Lomomatic 110 Camera & Flash Metal review: get your groove on with this funky analog camera

Is the retro-styled Lomomatic 110 Metal as much fun as it likes to think?

Is it a triumph of style over function?
(Image: © Future)

Digital Camera World Verdict

Looks great with fantastic retro styling but awkward to use, fiddly settings and it isn’t the cheapest way to get on the vintage 110 bandwagon. Still, there is a decent range of funky film stocks, loading and unloading is easy and the glass lens helps give decent results under bright lighting conditions.


  • +

    Great build quality

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    Easy to load cartridges

  • +

    More control than you think

  • +

    Lots of retro-flavoured film stocks


  • -


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    Handling isn’t great

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    Setting focus distance is fiddly

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    Film advance mechanism is sticky

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The Lomography Society International has been flying the flag for retro-style film photography since being founded in 1992 and actually re-introduced the 110-cartridge film format itself in 2012. That same year saw Lomography launch two 110 format cameras in the shape of the Fisheye Baby 100 and the Diana Baby 110. Since then, the popularity of film formats, especially the funky, retro styles offered by Lomography, has increased significantly.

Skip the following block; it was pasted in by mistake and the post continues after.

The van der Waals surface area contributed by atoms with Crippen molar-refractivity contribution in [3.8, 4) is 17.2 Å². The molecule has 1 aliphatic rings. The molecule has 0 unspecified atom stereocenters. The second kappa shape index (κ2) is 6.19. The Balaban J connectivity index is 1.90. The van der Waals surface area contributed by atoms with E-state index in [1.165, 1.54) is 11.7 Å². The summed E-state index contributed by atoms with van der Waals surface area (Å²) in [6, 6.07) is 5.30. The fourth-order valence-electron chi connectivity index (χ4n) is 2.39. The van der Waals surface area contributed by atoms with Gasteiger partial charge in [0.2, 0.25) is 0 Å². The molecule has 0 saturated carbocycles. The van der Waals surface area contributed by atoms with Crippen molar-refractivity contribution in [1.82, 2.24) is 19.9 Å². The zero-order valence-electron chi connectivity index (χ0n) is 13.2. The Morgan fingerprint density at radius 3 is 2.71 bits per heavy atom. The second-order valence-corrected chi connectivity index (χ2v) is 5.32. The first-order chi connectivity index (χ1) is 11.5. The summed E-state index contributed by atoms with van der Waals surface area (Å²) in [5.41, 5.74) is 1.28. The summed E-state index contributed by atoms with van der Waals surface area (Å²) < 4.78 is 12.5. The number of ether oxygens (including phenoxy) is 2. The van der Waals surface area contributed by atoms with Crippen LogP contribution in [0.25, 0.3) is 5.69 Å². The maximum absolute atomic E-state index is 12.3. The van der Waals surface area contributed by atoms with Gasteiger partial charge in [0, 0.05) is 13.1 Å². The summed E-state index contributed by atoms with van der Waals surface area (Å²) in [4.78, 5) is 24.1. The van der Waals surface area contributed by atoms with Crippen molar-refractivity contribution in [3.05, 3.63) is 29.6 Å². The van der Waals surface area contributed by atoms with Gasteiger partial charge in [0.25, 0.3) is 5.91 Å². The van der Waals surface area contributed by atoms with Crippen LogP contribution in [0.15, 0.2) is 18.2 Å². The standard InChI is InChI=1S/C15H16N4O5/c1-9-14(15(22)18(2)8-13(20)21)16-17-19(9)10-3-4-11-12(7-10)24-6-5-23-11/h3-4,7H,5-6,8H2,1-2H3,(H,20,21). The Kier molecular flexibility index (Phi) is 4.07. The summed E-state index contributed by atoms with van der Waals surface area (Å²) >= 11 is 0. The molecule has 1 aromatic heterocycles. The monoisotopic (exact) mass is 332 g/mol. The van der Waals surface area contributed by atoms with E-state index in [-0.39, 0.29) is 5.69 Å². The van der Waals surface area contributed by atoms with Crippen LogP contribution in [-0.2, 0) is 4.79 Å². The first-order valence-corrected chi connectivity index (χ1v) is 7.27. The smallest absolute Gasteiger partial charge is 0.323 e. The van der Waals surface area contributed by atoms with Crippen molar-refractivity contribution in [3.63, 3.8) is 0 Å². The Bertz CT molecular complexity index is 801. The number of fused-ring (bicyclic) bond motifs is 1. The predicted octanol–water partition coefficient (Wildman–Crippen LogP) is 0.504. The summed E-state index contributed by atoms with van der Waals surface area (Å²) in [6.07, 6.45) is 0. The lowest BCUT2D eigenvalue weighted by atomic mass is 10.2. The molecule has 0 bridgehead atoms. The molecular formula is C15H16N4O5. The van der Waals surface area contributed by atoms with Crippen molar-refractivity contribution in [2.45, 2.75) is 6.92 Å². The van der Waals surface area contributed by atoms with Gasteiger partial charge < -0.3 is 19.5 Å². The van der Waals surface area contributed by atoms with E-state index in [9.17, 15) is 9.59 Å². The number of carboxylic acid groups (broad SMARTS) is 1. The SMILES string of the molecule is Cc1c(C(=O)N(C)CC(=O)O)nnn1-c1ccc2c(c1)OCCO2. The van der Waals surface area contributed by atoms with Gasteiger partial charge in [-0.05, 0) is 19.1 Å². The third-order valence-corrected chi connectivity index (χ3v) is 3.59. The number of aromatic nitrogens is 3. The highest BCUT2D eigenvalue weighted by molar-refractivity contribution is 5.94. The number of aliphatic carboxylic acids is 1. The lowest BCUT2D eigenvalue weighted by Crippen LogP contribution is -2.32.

What Lomography is selling is not so much an outdated format, but a lifestyle where creativity, fun, and retro colors are more important than any technical quality. This brings us to the Lomomatic 110 Camera Metal, and its sister camera, the Lomomatic 110 Camera Golden Gate. As the names suggest, the Metal one, looked at here, comes in a high-quality metal body, while the Golden Gate has a cheaper build quality but has beige and orange, 1970s-style coloring.

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Film format110
Lens23mm Minitar CX glass
Available aperturesf/2.8, f/5.6
Shutter speedAuto - 30s to 1/250sec, Bulb - up to 30secs
FlashOptional Lomomatic 110 Flash
ISO settingsISO 100, 200, 400
Focus settings0.8m, 1.5m, 3m, infinity
Multiple exposureYes
Battery1 x CR2
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FeaturesHas more control and features than you might expect★★★★☆
DesignA triumph of style over handling★★☆☆☆
PerformanceJust about what you were hoping for★★★☆☆
ValueNot the cheapest way to get into 110 film★★☆☆☆

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Wendy Evans
Technique Editor, Digital Camera magazine

Wendy was the Editor of Digital Photo User for nearly five years, charting the rise of digital cameras and photography from expensive fad to mass market technology. She is a member of the Royal Photographic Society (LRPS) and while originally a Canon film user in the '80s and '90s, went over to the dark side and Nikon with the digital revolution. A second stint in the photography market was at ePHOTOzine, the online photography magazine, and now she's back again as Technique Editor of Digital Camera magazine, the UK's best-selling photography title. She is the author of 13 photography/CGI/Photoshop books, across a range of genres.